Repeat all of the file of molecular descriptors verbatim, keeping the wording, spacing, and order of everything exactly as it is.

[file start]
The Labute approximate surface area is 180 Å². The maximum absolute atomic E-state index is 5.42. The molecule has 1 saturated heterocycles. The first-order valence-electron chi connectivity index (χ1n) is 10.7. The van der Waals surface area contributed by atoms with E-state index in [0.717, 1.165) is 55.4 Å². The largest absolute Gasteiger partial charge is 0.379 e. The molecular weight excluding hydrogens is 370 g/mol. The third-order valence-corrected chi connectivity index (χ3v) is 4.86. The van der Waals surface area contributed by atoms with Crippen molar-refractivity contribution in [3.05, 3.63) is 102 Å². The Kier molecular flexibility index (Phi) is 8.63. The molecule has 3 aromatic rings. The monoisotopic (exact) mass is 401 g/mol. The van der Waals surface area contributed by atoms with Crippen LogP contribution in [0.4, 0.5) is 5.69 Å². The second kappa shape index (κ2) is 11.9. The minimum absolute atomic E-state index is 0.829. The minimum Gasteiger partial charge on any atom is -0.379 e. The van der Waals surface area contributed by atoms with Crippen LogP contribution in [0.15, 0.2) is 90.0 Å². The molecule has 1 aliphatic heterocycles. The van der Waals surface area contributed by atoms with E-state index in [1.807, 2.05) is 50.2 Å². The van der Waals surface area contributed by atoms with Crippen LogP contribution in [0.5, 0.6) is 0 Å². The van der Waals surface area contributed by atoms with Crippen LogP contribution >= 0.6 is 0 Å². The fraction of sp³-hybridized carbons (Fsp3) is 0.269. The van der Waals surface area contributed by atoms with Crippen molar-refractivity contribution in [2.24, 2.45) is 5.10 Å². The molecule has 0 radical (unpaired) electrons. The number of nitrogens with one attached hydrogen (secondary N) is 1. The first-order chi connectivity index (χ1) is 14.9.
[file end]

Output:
The Labute approximate surface area is 180 Å². The maximum absolute atomic E-state index is 5.42. The molecule has 1 saturated heterocycles. The first-order valence-electron chi connectivity index (χ1n) is 10.7. The van der Waals surface area contributed by atoms with E-state index in [0.717, 1.165) is 55.4 Å². The largest absolute Gasteiger partial charge is 0.379 e. The molecular weight excluding hydrogens is 370 g/mol. The third-order valence-corrected chi connectivity index (χ3v) is 4.86. The van der Waals surface area contributed by atoms with Crippen molar-refractivity contribution in [3.05, 3.63) is 102 Å². The Kier molecular flexibility index (Phi) is 8.63. The molecule has 3 aromatic rings. The monoisotopic (exact) mass is 401 g/mol. The van der Waals surface area contributed by atoms with Crippen LogP contribution in [0.4, 0.5) is 5.69 Å². The second kappa shape index (κ2) is 11.9. The minimum absolute atomic E-state index is 0.829. The minimum Gasteiger partial charge on any atom is -0.379 e. The van der Waals surface area contributed by atoms with Crippen LogP contribution in [0.15, 0.2) is 90.0 Å². The molecule has 1 aliphatic heterocycles. The van der Waals surface area contributed by atoms with E-state index in [1.807, 2.05) is 50.2 Å². The van der Waals surface area contributed by atoms with Crippen LogP contribution in [0.5, 0.6) is 0 Å². The van der Waals surface area contributed by atoms with Crippen LogP contribution >= 0.6 is 0 Å². The fraction of sp³-hybridized carbons (Fsp3) is 0.269. The van der Waals surface area contributed by atoms with Crippen molar-refractivity contribution in [2.24, 2.45) is 5.10 Å². The molecule has 0 radical (unpaired) electrons. The number of nitrogens with one attached hydrogen (secondary N) is 1. The first-order chi connectivity index (χ1) is 14.9.